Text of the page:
Last week we pointed out that MobileMe‘s ‘Find My Phone’ feature is now a free stand-alone service for those who have the latest software on the iPhone 4G. If not, the fine folks at MacWorld.com figured out how to get a 3G/3GS onto the same service (although someone’s 4G is required to set it all up). And we have had numerous stories about how computing is moving to ‘the cloud,’ where software and services will sit awaiting your beck-and-call. The ubiquity of fast (and often wireless) networks help make such cloud computing possible (leaving aside what the tiered internet of the near-future will look like).
A great piece of software that we have been using to get our documents up in that cloud is ‘Dropbox,’ and we wanted to introduce it to you. Please note that we get no kickbacks or referrals. Oh, and Dropbox is free.
As in lunch. As in ‘There’s no such thing…’ Dropbox is free for up to 2Gigabytes (2000 Megabytes; about 1/2 a DVD). Subscription rates over that to 50 GB and 100 GB. If you need more than that, you’re probably needing to invest in your own servers system.
Dropbox is a quick and easy download that installs a Drobbox Folder in your User folder, and a handy icon in your OS’s tool bar. That icon is the key to synchronized goodness: if you need a document, your list of passwords, any text file, even photos, sent to your very own cloud, click that icon to open the Dropbox folder that resides on your Hard Drive. As a traditional folder on a traditional HD, you can manipulate it and fill it with any number of things. Dropbox then silently and quickly syncs the content of that folder to your account on its server.
Better still, any other machines (other Macs, the PC you can’t quite part with yet, most any iDevice/mobile device) that have access to your account also get the document, your list of passwords, any text file, even photos. Not surprisingly, any changes you make on those other devices will be reflected back to your at-home computer after you resave the file.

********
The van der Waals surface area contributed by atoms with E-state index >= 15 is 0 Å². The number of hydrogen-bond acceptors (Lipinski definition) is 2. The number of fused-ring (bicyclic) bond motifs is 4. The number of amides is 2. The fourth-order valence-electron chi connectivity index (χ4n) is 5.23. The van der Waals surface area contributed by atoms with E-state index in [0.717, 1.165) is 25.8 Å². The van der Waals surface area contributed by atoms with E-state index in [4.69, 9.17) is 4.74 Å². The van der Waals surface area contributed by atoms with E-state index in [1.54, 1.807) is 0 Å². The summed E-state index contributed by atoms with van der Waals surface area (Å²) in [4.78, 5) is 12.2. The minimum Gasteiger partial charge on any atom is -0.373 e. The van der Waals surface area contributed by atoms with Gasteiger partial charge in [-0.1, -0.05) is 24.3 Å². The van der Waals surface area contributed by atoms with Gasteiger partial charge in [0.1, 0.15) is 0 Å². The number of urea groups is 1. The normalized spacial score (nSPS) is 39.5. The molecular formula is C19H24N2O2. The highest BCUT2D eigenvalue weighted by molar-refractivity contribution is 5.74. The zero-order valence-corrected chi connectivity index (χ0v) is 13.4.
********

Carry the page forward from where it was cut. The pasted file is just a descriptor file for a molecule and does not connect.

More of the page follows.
If you are comfortable working through the Terminal on a Mac to do some basic coding, you can make your Dropbox folder do wondrous things for you and your materials (short of making drinks). And a growing number of applications are incorporating features specifically tied to Dropbox.
Dropbox is not the only game in town. I have also worked with, and Apple’s MobileMe. ZumoDrive works on quite similar technology and felt as quick ad Dropbox (Both are using network/internet technologies that mean the files move as quickly as the network allows.). ZumoDrive claims the ability to store in the cloud, but these go well beyond the 2GB free count.
MobileMe has an array of options, and if you are drawn to 55%-plus of them, it might be worth the $99 per-year price. But I have found the syncing system cumbersome, especially among many devices, and data tends to be buried in folder hierarchies that require some bravery (or boredom) to start poking around. Worse still, I often end up with duplicates and triplicates of calendars and smaller files moved among machines – leaving me to figure out which is the latest.
What ultimately kept me on my free Dropbox account is its focus and elegance. I know where the file is on my laptop’s HD. I know where the account is located via a web browser. I know when I sign into my Dropbox account from a school or work computer, the files I need will be there. If you are getting a 128GB MacBook Air (or any other netbook) from Santa this year, software like Dropbox will prove invaluable as a means to keep materials synchronized without burdening the hard drive within. Viva the cloud – start thinking of how you want to navigate through it.